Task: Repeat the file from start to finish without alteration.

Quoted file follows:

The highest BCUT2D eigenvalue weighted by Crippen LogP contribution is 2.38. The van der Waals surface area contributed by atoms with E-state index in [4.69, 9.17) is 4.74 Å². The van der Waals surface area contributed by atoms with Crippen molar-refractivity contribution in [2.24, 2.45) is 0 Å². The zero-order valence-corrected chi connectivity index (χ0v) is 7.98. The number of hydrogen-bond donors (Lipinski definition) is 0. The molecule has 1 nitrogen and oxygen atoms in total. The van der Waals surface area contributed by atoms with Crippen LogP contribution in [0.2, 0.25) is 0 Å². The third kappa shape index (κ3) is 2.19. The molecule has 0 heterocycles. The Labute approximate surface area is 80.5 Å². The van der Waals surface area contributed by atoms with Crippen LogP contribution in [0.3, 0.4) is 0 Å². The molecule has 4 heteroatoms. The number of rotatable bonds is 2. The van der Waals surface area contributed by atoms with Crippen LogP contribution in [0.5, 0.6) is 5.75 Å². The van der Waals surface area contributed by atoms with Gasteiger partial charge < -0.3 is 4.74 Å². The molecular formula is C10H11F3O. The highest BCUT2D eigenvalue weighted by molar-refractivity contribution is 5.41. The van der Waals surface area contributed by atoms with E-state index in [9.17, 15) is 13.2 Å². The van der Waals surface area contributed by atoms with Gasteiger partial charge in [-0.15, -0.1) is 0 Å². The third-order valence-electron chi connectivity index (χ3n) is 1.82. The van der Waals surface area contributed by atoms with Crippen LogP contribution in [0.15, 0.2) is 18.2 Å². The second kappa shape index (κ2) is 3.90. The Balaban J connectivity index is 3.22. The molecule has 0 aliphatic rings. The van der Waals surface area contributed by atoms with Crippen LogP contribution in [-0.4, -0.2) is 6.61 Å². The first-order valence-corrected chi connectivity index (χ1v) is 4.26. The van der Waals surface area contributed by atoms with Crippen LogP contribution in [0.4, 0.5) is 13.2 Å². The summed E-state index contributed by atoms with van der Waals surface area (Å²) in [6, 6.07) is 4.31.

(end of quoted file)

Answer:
The highest BCUT2D eigenvalue weighted by Crippen LogP contribution is 2.38. The van der Waals surface area contributed by atoms with E-state index in [4.69, 9.17) is 4.74 Å². The van der Waals surface area contributed by atoms with Crippen molar-refractivity contribution in [2.24, 2.45) is 0 Å². The zero-order valence-corrected chi connectivity index (χ0v) is 7.98. The number of hydrogen-bond donors (Lipinski definition) is 0. The molecule has 1 nitrogen and oxygen atoms in total. The van der Waals surface area contributed by atoms with Crippen LogP contribution in [0.2, 0.25) is 0 Å². The third kappa shape index (κ3) is 2.19. The molecule has 0 heterocycles. The Labute approximate surface area is 80.5 Å². The van der Waals surface area contributed by atoms with Crippen LogP contribution in [0.3, 0.4) is 0 Å². The molecule has 4 heteroatoms. The number of rotatable bonds is 2. The van der Waals surface area contributed by atoms with Crippen LogP contribution in [0.5, 0.6) is 5.75 Å². The van der Waals surface area contributed by atoms with Gasteiger partial charge < -0.3 is 4.74 Å². The molecular formula is C10H11F3O. The highest BCUT2D eigenvalue weighted by molar-refractivity contribution is 5.41. The van der Waals surface area contributed by atoms with E-state index in [9.17, 15) is 13.2 Å². The van der Waals surface area contributed by atoms with Gasteiger partial charge in [-0.15, -0.1) is 0 Å². The third-order valence-electron chi connectivity index (χ3n) is 1.82. The van der Waals surface area contributed by atoms with Crippen LogP contribution in [0.15, 0.2) is 18.2 Å². The second kappa shape index (κ2) is 3.90. The Balaban J connectivity index is 3.22. The molecule has 0 aliphatic rings. The van der Waals surface area contributed by atoms with Crippen LogP contribution in [-0.4, -0.2) is 6.61 Å². The first-order valence-corrected chi connectivity index (χ1v) is 4.26. The van der Waals surface area contributed by atoms with Crippen LogP contribution in [0.4, 0.5) is 13.2 Å². The summed E-state index contributed by atoms with van der Waals surface area (Å²) in [6, 6.07) is 4.31.